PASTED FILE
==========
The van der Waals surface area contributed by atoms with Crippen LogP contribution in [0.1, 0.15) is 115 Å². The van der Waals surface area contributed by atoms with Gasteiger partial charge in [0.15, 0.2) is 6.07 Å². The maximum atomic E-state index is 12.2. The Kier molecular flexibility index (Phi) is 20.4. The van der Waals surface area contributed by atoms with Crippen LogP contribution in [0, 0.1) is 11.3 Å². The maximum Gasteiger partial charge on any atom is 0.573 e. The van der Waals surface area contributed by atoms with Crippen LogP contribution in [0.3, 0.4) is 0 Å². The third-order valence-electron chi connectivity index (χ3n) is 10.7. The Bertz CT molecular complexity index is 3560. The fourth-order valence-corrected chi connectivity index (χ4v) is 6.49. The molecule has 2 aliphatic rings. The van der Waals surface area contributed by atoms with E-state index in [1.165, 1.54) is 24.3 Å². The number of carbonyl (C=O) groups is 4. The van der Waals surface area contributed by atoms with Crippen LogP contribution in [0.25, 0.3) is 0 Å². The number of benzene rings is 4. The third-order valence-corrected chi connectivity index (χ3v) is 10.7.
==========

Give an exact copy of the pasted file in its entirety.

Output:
The van der Waals surface area contributed by atoms with Crippen LogP contribution in [0.1, 0.15) is 115 Å². The van der Waals surface area contributed by atoms with Gasteiger partial charge in [0.15, 0.2) is 6.07 Å². The maximum atomic E-state index is 12.2. The Kier molecular flexibility index (Phi) is 20.4. The van der Waals surface area contributed by atoms with Crippen LogP contribution in [0, 0.1) is 11.3 Å². The maximum Gasteiger partial charge on any atom is 0.573 e. The van der Waals surface area contributed by atoms with Crippen LogP contribution in [0.3, 0.4) is 0 Å². The third-order valence-electron chi connectivity index (χ3n) is 10.7. The Bertz CT molecular complexity index is 3560. The fourth-order valence-corrected chi connectivity index (χ4v) is 6.49. The molecule has 2 aliphatic rings. The van der Waals surface area contributed by atoms with E-state index in [1.165, 1.54) is 24.3 Å². The number of carbonyl (C=O) groups is 4. The van der Waals surface area contributed by atoms with Crippen LogP contribution in [0.25, 0.3) is 0 Å². The number of benzene rings is 4. The third-order valence-corrected chi connectivity index (χ3v) is 10.7.